Police said the attacker detonated the explosives shortly after 10.33 last night (22 May) at Manchester Arena, which has the capacity to hold 21,000 people. Children were among the dead, police said.
Home Secretary Amber Rudd called Britain's deadliest attack in a decade "a barbaric attack, deliberately targeting some of the most vulnerable in our society — young people and children out at a pop concert."
Following the tragedy, African leaders took to Twitter to share messages of support with the UK, and expressed their condolences.
Kenya's President Uhuru Kenyatta, whose security forces have stepped up surveillance across the country in the wake of the attack in Manchester, said in a statement: "Kenya knows what it is like to suffer a tragedy such as this, so out hearts go out to the UK."
Kenya faces threats from Somalia-based Al-Shabaab terrorists, who have previously staged deadly attacks across the country, including the 2015 Garissa University attack where 148 people were killed, and the 2013 Westgate mall attack in Nairobi in which 67 people were killed.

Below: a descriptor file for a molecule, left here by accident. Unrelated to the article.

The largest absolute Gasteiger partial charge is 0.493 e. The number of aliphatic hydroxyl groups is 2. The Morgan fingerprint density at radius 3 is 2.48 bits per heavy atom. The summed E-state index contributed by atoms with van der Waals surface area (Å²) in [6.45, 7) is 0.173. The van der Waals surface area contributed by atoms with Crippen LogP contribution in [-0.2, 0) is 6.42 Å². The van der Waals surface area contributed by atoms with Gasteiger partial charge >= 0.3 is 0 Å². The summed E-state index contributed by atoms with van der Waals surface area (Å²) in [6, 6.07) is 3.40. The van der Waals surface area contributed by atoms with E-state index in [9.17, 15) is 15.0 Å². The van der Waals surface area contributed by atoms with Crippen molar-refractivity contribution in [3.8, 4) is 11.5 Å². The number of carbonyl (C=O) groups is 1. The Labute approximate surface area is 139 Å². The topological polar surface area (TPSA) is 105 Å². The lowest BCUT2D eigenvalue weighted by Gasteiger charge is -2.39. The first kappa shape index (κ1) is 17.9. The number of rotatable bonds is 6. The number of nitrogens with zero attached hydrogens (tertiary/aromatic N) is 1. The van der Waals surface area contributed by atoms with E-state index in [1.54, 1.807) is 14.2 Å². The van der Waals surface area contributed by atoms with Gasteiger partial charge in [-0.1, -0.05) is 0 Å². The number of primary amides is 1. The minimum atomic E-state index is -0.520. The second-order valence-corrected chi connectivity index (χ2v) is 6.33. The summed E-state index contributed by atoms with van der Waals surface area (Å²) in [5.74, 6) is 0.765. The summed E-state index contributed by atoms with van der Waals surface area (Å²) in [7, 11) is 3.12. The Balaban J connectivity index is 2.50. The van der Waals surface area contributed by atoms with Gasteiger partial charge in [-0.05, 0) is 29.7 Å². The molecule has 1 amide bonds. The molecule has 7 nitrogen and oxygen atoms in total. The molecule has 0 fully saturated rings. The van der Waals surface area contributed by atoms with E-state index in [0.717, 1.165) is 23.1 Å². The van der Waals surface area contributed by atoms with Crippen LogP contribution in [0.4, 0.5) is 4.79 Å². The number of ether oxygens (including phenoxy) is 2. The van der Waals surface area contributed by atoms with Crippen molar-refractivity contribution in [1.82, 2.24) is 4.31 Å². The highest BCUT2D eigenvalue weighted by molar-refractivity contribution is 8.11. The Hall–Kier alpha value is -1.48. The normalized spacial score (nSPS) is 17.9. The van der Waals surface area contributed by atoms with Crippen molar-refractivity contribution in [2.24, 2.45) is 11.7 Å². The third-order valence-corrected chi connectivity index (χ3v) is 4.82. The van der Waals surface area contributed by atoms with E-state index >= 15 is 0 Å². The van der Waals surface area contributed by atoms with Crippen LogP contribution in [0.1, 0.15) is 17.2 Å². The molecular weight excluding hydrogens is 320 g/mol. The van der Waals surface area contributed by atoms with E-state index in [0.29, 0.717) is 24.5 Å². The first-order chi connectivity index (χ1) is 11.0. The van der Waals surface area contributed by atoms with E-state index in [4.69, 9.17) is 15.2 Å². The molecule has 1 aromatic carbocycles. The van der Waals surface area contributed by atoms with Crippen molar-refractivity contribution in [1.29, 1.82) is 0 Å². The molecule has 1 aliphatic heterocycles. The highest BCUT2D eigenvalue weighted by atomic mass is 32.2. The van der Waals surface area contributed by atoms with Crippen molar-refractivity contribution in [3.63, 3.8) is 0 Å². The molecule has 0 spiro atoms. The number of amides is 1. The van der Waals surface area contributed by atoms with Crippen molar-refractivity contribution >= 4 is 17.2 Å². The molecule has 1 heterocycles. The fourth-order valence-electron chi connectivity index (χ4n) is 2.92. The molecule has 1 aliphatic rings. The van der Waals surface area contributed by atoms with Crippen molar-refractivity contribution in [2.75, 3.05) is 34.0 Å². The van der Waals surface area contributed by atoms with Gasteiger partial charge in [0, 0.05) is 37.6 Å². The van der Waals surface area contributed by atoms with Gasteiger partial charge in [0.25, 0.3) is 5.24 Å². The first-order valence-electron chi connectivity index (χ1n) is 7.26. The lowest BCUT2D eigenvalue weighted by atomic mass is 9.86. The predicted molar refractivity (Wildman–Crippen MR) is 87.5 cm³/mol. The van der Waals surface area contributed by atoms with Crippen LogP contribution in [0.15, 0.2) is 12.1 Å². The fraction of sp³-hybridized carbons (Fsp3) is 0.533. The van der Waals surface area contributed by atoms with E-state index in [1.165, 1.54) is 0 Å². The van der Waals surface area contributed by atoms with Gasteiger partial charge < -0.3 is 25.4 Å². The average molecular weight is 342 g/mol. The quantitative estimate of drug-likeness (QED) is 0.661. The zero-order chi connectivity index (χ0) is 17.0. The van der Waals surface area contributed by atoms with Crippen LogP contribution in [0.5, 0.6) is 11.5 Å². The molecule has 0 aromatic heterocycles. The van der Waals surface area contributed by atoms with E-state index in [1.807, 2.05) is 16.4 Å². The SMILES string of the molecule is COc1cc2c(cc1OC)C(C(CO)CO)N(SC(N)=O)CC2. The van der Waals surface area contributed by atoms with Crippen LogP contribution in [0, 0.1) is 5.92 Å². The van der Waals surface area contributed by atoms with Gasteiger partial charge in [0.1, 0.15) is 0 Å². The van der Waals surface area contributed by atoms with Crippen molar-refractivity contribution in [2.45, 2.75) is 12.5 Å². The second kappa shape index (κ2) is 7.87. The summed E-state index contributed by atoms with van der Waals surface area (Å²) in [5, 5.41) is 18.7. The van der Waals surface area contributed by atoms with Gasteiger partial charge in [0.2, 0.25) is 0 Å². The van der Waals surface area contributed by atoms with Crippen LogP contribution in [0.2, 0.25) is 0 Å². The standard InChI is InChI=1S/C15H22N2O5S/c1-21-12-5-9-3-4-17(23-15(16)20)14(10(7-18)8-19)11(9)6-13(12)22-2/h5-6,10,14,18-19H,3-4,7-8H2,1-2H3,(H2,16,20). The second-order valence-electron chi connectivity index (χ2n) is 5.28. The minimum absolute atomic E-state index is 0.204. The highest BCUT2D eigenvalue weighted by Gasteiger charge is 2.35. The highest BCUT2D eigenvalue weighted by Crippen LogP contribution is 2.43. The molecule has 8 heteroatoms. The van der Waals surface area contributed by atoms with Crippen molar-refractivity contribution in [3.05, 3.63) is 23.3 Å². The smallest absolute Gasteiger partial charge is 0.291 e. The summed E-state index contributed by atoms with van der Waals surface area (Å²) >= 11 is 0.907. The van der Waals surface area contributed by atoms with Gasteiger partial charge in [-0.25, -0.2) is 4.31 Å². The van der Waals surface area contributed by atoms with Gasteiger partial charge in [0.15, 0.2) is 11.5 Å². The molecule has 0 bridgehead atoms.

Highlighting how "we share a long history with the UK; we remain allies and partners", Kenyatta said he had "assured the Prime Minister, Rt Hon @theresa_may, that she will have any help we can give".
"We will stand with her and with her country in the fight against extremism," the president added.
Somalia's new president, Mohamed Abdullahi "Farmajo" Mohamed, who declared war on Al-Shabaab terrorists last month, tweeted messages of solidarity.
Nigeria's foreign minister, Geoffrey Onyeama, also shared his "heartfelt condolences", in a tweet in which he mentioned Paul Arkwright, the British High Commissioner to Nigeria. For the past seven years, terrorist sect Boko Haram has been waging a devastating insurgency in the African nation.
The head of the African Union commission Moussa Faki also shared his condolences and reiterated his support to the UK.